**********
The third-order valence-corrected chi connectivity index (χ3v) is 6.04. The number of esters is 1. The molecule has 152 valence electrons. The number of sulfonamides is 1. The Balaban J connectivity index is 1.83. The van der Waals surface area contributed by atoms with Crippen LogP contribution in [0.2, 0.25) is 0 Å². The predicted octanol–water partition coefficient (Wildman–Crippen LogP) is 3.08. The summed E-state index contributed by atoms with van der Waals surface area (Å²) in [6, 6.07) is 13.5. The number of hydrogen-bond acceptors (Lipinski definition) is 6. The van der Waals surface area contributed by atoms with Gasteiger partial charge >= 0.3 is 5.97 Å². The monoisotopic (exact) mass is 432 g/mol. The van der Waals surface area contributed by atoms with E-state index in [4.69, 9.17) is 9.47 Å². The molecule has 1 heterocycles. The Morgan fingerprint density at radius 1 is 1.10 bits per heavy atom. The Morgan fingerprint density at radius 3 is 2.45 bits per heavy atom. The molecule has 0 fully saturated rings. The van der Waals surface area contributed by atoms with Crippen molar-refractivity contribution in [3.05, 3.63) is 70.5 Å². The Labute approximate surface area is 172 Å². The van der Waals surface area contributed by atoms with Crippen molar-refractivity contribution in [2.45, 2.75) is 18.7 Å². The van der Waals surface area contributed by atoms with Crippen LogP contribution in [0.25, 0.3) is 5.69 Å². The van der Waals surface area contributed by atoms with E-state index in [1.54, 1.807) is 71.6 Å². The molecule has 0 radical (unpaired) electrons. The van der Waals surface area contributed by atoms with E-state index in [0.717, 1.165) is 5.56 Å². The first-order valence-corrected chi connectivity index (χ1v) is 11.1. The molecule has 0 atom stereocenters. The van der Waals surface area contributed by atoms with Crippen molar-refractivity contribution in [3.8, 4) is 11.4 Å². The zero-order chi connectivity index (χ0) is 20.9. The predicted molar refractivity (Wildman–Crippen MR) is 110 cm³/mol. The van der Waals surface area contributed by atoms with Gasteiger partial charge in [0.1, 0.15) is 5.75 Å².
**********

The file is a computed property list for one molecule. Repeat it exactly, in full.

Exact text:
The third-order valence-corrected chi connectivity index (χ3v) is 6.04. The number of esters is 1. The molecule has 152 valence electrons. The number of sulfonamides is 1. The Balaban J connectivity index is 1.83. The van der Waals surface area contributed by atoms with Crippen LogP contribution in [0.2, 0.25) is 0 Å². The predicted octanol–water partition coefficient (Wildman–Crippen LogP) is 3.08. The summed E-state index contributed by atoms with van der Waals surface area (Å²) in [6, 6.07) is 13.5. The number of hydrogen-bond acceptors (Lipinski definition) is 6. The van der Waals surface area contributed by atoms with Gasteiger partial charge >= 0.3 is 5.97 Å². The monoisotopic (exact) mass is 432 g/mol. The van der Waals surface area contributed by atoms with E-state index in [4.69, 9.17) is 9.47 Å². The molecule has 1 heterocycles. The Morgan fingerprint density at radius 1 is 1.10 bits per heavy atom. The Morgan fingerprint density at radius 3 is 2.45 bits per heavy atom. The molecule has 0 fully saturated rings. The van der Waals surface area contributed by atoms with Crippen molar-refractivity contribution in [3.05, 3.63) is 70.5 Å². The Labute approximate surface area is 172 Å². The van der Waals surface area contributed by atoms with Crippen molar-refractivity contribution in [2.45, 2.75) is 18.7 Å². The van der Waals surface area contributed by atoms with Crippen LogP contribution in [0.25, 0.3) is 5.69 Å². The van der Waals surface area contributed by atoms with E-state index in [1.54, 1.807) is 71.6 Å². The molecule has 0 radical (unpaired) electrons. The van der Waals surface area contributed by atoms with E-state index in [0.717, 1.165) is 5.56 Å². The first-order valence-corrected chi connectivity index (χ1v) is 11.1. The molecule has 0 atom stereocenters. The van der Waals surface area contributed by atoms with Crippen molar-refractivity contribution in [3.8, 4) is 11.4 Å². The zero-order chi connectivity index (χ0) is 20.9. The predicted molar refractivity (Wildman–Crippen MR) is 110 cm³/mol. The van der Waals surface area contributed by atoms with Gasteiger partial charge in [0.1, 0.15) is 5.75 Å².